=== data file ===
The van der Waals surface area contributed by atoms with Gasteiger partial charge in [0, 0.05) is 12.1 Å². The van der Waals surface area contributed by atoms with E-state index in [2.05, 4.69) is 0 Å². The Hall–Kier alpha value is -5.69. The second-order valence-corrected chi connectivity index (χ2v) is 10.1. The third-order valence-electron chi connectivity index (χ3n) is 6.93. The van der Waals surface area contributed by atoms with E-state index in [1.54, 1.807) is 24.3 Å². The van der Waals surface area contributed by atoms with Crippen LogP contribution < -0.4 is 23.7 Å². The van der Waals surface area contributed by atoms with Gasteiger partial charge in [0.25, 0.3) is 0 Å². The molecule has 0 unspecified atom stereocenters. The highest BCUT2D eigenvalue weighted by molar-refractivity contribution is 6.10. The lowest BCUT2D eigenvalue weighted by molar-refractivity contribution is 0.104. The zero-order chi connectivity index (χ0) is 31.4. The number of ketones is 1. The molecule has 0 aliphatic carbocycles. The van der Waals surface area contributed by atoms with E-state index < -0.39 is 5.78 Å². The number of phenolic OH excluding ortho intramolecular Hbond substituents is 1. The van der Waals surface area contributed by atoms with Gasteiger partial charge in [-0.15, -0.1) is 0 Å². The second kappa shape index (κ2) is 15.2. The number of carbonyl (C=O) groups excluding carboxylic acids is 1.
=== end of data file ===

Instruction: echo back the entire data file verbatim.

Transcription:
The van der Waals surface area contributed by atoms with Gasteiger partial charge in [0, 0.05) is 12.1 Å². The van der Waals surface area contributed by atoms with E-state index in [2.05, 4.69) is 0 Å². The Hall–Kier alpha value is -5.69. The second-order valence-corrected chi connectivity index (χ2v) is 10.1. The third-order valence-electron chi connectivity index (χ3n) is 6.93. The van der Waals surface area contributed by atoms with E-state index in [1.54, 1.807) is 24.3 Å². The van der Waals surface area contributed by atoms with Crippen LogP contribution < -0.4 is 23.7 Å². The van der Waals surface area contributed by atoms with Gasteiger partial charge in [0.25, 0.3) is 0 Å². The molecule has 0 unspecified atom stereocenters. The highest BCUT2D eigenvalue weighted by molar-refractivity contribution is 6.10. The lowest BCUT2D eigenvalue weighted by molar-refractivity contribution is 0.104. The zero-order chi connectivity index (χ0) is 31.4. The number of ketones is 1. The molecule has 0 aliphatic carbocycles. The van der Waals surface area contributed by atoms with E-state index < -0.39 is 5.78 Å². The number of phenolic OH excluding ortho intramolecular Hbond substituents is 1. The van der Waals surface area contributed by atoms with Gasteiger partial charge in [-0.15, -0.1) is 0 Å². The second kappa shape index (κ2) is 15.2. The number of carbonyl (C=O) groups excluding carboxylic acids is 1.